We have done development for the better part of our professional lives, and we were amazed to read and learn that even in development – ICT and soft-kills will become a vital piece of the new skills jigsaw. It’s not hard skills in programme-design and emergency relief management. Yes, the latter abilities may still be needed, but in tandem, with the new primary-skills.
How did it get to this point?
- Lousy education economics – the world has left the job of defining and imparting skills to universities and colleges; leading industry players, that understood what skills gaps need plugging, have not had enough influence on the supply side of education. An immediate consequence of the latter is that skills gaps trends haven’t been integrated into the education supply side discourse
- Governments haven’t done enough – simple!
- A multi-pronged and systemic problem that needs a multi-stakeholder approach has most of its solutions so far coming from silo’d frameworks. K-12 schools, Universities, Industry, and Nation-states are all attempting fixes but not coming together to look at the challenges in a holistic manner. We can’t help but allude to our mother Uganda, and its Coca-Cola degree as an example of a struggling and silo’d approach in East Africa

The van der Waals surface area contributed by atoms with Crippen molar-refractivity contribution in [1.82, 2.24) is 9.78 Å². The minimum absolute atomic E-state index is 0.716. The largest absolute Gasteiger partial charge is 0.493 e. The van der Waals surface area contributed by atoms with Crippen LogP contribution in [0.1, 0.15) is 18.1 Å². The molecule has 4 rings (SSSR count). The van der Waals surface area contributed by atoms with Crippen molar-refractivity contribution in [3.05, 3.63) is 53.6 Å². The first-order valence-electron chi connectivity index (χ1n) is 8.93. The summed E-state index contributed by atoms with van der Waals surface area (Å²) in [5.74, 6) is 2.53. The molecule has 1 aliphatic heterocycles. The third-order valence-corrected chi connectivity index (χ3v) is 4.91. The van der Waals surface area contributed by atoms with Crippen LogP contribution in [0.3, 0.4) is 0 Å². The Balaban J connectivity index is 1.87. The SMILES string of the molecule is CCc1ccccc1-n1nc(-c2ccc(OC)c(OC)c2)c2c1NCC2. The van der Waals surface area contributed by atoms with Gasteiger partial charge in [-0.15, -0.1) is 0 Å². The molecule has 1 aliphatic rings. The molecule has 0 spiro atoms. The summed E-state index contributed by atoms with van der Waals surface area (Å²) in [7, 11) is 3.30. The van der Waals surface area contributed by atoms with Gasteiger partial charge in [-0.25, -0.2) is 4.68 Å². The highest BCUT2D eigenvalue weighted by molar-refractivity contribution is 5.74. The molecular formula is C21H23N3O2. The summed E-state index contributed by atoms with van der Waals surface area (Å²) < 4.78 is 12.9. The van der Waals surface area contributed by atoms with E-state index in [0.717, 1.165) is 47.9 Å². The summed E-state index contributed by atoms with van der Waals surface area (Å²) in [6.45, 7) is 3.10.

- Organisations haven’t adequately addressed man-power planning; a myopic approach that looks at the now and not the future is prevalent. Organisations have given in to short-term shareholder pressure and are hiring skills for tomorrow as opposed to hiring skills for the future. Would your firm consider hiring a computer whizz kid today even if they didn’t make it to college?
- Well, companies have to invest in the retraining of its current staff. Firms have what they have currently for employees; that batch of employees can’t be changed overnight. And even if firms opted to have all of the current employees go home, they may not have enough viable replacements on the market. It’s a delicate balancing act of keeping the show on the road with the current skills while concurrently understanding and preparing for the future. Talent development for the future should be a subject, and a permanent one at that – in corporate boardrooms